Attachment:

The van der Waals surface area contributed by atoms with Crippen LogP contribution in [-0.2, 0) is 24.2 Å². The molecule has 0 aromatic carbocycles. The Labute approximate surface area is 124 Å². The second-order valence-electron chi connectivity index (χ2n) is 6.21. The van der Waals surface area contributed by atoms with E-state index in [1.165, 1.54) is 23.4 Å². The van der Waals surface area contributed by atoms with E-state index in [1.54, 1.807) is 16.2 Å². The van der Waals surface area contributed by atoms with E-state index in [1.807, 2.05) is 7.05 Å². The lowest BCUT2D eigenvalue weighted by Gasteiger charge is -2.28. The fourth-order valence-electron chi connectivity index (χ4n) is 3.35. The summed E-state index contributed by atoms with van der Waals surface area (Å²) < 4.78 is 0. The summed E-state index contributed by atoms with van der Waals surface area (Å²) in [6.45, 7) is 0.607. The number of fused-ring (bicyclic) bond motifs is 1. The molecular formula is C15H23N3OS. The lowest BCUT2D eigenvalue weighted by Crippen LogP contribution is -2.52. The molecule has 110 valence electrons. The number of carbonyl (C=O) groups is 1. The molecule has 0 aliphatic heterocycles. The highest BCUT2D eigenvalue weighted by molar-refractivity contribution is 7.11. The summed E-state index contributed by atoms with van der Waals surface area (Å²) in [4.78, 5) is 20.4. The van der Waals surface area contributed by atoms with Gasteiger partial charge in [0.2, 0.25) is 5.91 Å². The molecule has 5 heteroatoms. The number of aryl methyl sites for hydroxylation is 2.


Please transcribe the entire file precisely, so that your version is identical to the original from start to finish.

The van der Waals surface area contributed by atoms with Crippen LogP contribution in [-0.2, 0) is 24.2 Å². The molecule has 0 aromatic carbocycles. The Labute approximate surface area is 124 Å². The second-order valence-electron chi connectivity index (χ2n) is 6.21. The van der Waals surface area contributed by atoms with E-state index in [1.165, 1.54) is 23.4 Å². The van der Waals surface area contributed by atoms with E-state index in [1.54, 1.807) is 16.2 Å². The van der Waals surface area contributed by atoms with E-state index in [1.807, 2.05) is 7.05 Å². The lowest BCUT2D eigenvalue weighted by Gasteiger charge is -2.28. The fourth-order valence-electron chi connectivity index (χ4n) is 3.35. The summed E-state index contributed by atoms with van der Waals surface area (Å²) < 4.78 is 0. The summed E-state index contributed by atoms with van der Waals surface area (Å²) in [6.45, 7) is 0.607. The number of fused-ring (bicyclic) bond motifs is 1. The molecular formula is C15H23N3OS. The lowest BCUT2D eigenvalue weighted by Crippen LogP contribution is -2.52. The molecule has 110 valence electrons. The number of carbonyl (C=O) groups is 1. The molecule has 0 aliphatic heterocycles. The highest BCUT2D eigenvalue weighted by molar-refractivity contribution is 7.11. The summed E-state index contributed by atoms with van der Waals surface area (Å²) in [4.78, 5) is 20.4. The van der Waals surface area contributed by atoms with Gasteiger partial charge in [0.2, 0.25) is 5.91 Å². The molecule has 5 heteroatoms. The number of aryl methyl sites for hydroxylation is 2.